New business model transforms Brainsway's fortunes

Brainsway on the rise credit: Tali Bogdanosky
Brainsway on the rise credit: Tali Bogdanosky

The company, which has developed and marketings a helmet for deep transcranial magnetic stimulation, has seen its share price rise 230% in the past year.

Exactly one year ago, Israeli medical device company BrainsWay (Nasdaq: BWAY; TASE: BWAY) was in the midst of a crisis. The company, which has developed and is currently marketing a helmet for deep transcranial magnetic stimulation as a non-invasive treatment for depression, OCD, and smoking addiction, saw falling revenue and its share price was 95% below its peak. Then in February 2023, Hadar Levy, who had served in various positions at the company since 2014, was appointed CEO. He tells "Globes," "The company had not adapted itself quickly enough to the changes in the market. Customers needed more time to make a decision on whether to buy the product and it was hard for them to commit to pay for it." All this was exacerbated by a high turnover of staff in the sales department and a major customer mired in difficulties.

Today, one year later, the situation looks completely different. While the share price is still far from its peak, Brainsway's share price has jumped 230% over the past year to give the company a market cap of NIS 372 million. This is not a rise that can be taken for granted, certainly not at the same time as management changes and strategy changes. So how did Brainsway go from a company that investors saw as science fiction, to a company with a proven product and revenue?

Levy recounts, "We made a significant strategic change. One element is focusing on networks of psychiatric clinics, as opposed to focusing on private clinics with one doctor. These are undergoing a process of consolidation into networks, and this makes marketing easier for us." Another element is to become marketing partners for the doctors (a move similar to the one successfully carried out by the Israeli aesthetic medicine company Inmode). "We help the clinic in everything, from its own marketing, to handling collecting fees for them from insurance companies."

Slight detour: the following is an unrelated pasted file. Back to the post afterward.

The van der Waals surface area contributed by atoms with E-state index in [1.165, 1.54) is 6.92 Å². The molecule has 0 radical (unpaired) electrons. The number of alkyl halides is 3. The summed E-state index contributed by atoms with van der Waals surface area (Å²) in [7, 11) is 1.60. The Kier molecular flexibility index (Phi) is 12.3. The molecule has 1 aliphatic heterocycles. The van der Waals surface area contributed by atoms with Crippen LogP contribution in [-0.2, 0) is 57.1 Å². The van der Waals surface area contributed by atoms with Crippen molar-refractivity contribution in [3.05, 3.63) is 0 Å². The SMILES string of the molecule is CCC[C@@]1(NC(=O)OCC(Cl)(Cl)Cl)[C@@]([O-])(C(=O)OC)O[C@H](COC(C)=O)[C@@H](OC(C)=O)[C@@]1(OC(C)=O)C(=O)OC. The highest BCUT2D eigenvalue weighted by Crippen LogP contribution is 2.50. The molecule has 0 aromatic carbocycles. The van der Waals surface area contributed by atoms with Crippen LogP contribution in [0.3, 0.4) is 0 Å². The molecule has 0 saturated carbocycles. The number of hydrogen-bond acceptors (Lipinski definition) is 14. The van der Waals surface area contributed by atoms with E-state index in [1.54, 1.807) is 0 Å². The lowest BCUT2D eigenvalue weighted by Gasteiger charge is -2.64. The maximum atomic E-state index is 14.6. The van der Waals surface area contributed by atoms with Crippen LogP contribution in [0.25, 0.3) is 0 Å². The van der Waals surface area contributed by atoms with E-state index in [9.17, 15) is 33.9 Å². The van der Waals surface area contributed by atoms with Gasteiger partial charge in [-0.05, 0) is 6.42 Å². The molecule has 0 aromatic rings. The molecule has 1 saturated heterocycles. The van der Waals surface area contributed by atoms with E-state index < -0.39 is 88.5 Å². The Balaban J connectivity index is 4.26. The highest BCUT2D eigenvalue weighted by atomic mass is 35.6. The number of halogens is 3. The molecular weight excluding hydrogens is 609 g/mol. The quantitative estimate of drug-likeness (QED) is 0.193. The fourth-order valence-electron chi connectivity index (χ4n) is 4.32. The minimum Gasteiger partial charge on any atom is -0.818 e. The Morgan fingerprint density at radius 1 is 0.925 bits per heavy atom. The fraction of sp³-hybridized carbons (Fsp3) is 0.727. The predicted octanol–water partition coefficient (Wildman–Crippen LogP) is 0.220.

Another change is a payment model where the clinic has almost no risk, and this is in line with the current interest rate environment. Levy says that "We noticed that our conversation with doctors was not about how they make money from the device - we have insurance reimbursement today for the treatment of depression in 50 states in the US, for every patient who did not improve after one drug - nor how they market the device to patients. The doctor asks, 'Who'll operate the device? Is there a risk for me in this activity?'

"So with the new approach, I install the device in the clinic entirely at my own expense, and also place a technician there who is responsible for collecting fees. All psychiatrists have to do is diagnose the patient and sign the prescription, as they usually do. After that, they don't have to deal with anything. We share the income with them, and the psychiatrist makes a profit from the first moment. I make a profit from five or more patients, and I only enter clinics where I am sure that these five patients will arrive."

Levy stresses that the change is not only financial, but perceptual. "I call it a 'limousine with a driver' - these are doctors who are not used to dealing with medical equipment, and I tell them, 'Relax, we take care of everything'."

After this streamlining, the company is generating cash instead of burning it. "Now we are probably beginning to loosen up a little in order to reinvest, also through acquisitions," Levy says.